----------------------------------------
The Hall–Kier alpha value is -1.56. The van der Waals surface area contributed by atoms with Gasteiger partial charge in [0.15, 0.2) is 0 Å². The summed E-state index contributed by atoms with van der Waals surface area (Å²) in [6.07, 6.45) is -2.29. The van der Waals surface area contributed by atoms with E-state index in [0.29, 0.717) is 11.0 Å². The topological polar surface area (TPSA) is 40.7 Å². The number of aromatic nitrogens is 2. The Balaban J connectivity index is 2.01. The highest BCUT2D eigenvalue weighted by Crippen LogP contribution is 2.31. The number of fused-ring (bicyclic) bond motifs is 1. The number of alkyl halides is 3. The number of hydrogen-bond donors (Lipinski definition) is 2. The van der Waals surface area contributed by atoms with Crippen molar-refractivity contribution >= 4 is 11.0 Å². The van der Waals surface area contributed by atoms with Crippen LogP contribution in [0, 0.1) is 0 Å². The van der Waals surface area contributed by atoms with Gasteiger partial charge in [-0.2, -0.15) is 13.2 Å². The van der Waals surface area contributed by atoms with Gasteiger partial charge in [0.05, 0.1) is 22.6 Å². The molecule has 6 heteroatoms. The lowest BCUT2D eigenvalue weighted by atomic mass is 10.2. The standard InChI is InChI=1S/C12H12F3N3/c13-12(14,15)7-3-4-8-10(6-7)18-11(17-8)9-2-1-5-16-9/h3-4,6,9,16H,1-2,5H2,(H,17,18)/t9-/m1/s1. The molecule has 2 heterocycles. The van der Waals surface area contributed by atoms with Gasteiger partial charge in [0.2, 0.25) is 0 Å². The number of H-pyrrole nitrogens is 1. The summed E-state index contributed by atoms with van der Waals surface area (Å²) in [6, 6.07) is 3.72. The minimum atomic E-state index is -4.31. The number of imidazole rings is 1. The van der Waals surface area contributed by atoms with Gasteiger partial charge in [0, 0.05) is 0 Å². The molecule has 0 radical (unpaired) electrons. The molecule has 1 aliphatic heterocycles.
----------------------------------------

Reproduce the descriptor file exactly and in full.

The Hall–Kier alpha value is -1.56. The van der Waals surface area contributed by atoms with Gasteiger partial charge in [0.15, 0.2) is 0 Å². The summed E-state index contributed by atoms with van der Waals surface area (Å²) in [6.07, 6.45) is -2.29. The van der Waals surface area contributed by atoms with E-state index in [0.29, 0.717) is 11.0 Å². The topological polar surface area (TPSA) is 40.7 Å². The number of aromatic nitrogens is 2. The Balaban J connectivity index is 2.01. The highest BCUT2D eigenvalue weighted by Crippen LogP contribution is 2.31. The number of fused-ring (bicyclic) bond motifs is 1. The number of alkyl halides is 3. The number of hydrogen-bond donors (Lipinski definition) is 2. The van der Waals surface area contributed by atoms with Crippen molar-refractivity contribution >= 4 is 11.0 Å². The van der Waals surface area contributed by atoms with Crippen LogP contribution in [0, 0.1) is 0 Å². The van der Waals surface area contributed by atoms with Gasteiger partial charge in [-0.2, -0.15) is 13.2 Å². The van der Waals surface area contributed by atoms with Gasteiger partial charge in [0.05, 0.1) is 22.6 Å². The molecule has 6 heteroatoms. The lowest BCUT2D eigenvalue weighted by atomic mass is 10.2. The standard InChI is InChI=1S/C12H12F3N3/c13-12(14,15)7-3-4-8-10(6-7)18-11(17-8)9-2-1-5-16-9/h3-4,6,9,16H,1-2,5H2,(H,17,18)/t9-/m1/s1. The molecule has 2 heterocycles. The van der Waals surface area contributed by atoms with Gasteiger partial charge in [0.2, 0.25) is 0 Å². The number of H-pyrrole nitrogens is 1. The summed E-state index contributed by atoms with van der Waals surface area (Å²) in [6, 6.07) is 3.72. The minimum atomic E-state index is -4.31. The number of imidazole rings is 1. The van der Waals surface area contributed by atoms with Gasteiger partial charge in [0, 0.05) is 0 Å². The molecule has 0 radical (unpaired) electrons. The molecule has 1 aliphatic heterocycles.